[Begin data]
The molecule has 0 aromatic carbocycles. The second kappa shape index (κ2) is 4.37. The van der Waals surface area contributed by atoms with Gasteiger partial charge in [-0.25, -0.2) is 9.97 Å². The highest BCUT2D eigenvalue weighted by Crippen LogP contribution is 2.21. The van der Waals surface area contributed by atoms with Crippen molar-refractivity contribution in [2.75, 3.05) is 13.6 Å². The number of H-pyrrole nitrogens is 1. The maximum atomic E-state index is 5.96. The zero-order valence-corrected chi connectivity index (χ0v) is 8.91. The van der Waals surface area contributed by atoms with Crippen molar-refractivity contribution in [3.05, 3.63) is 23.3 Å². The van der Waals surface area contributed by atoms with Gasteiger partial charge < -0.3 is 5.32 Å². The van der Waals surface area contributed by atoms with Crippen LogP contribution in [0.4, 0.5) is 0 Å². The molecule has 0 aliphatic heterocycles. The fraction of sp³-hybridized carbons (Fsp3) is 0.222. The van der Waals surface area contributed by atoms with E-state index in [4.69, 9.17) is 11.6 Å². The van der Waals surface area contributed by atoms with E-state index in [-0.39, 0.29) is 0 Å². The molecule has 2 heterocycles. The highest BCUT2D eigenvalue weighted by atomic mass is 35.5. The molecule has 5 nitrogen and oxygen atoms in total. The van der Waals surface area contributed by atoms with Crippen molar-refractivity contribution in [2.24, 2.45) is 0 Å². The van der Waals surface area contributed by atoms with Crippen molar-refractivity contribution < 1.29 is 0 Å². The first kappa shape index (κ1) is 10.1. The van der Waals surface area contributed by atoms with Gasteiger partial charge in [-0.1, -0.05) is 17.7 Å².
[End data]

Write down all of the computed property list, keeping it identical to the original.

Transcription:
The molecule has 0 aromatic carbocycles. The second kappa shape index (κ2) is 4.37. The van der Waals surface area contributed by atoms with Gasteiger partial charge in [-0.25, -0.2) is 9.97 Å². The highest BCUT2D eigenvalue weighted by Crippen LogP contribution is 2.21. The van der Waals surface area contributed by atoms with Crippen molar-refractivity contribution in [2.75, 3.05) is 13.6 Å². The number of H-pyrrole nitrogens is 1. The maximum atomic E-state index is 5.96. The zero-order valence-corrected chi connectivity index (χ0v) is 8.91. The van der Waals surface area contributed by atoms with Crippen molar-refractivity contribution in [3.05, 3.63) is 23.3 Å². The van der Waals surface area contributed by atoms with Gasteiger partial charge < -0.3 is 5.32 Å². The van der Waals surface area contributed by atoms with Crippen LogP contribution in [0.4, 0.5) is 0 Å². The molecule has 0 aliphatic heterocycles. The fraction of sp³-hybridized carbons (Fsp3) is 0.222. The van der Waals surface area contributed by atoms with E-state index in [4.69, 9.17) is 11.6 Å². The van der Waals surface area contributed by atoms with E-state index in [-0.39, 0.29) is 0 Å². The molecule has 2 heterocycles. The highest BCUT2D eigenvalue weighted by atomic mass is 35.5. The molecule has 5 nitrogen and oxygen atoms in total. The van der Waals surface area contributed by atoms with Crippen molar-refractivity contribution in [2.24, 2.45) is 0 Å². The van der Waals surface area contributed by atoms with Crippen molar-refractivity contribution < 1.29 is 0 Å². The first kappa shape index (κ1) is 10.1. The van der Waals surface area contributed by atoms with Gasteiger partial charge in [-0.1, -0.05) is 17.7 Å².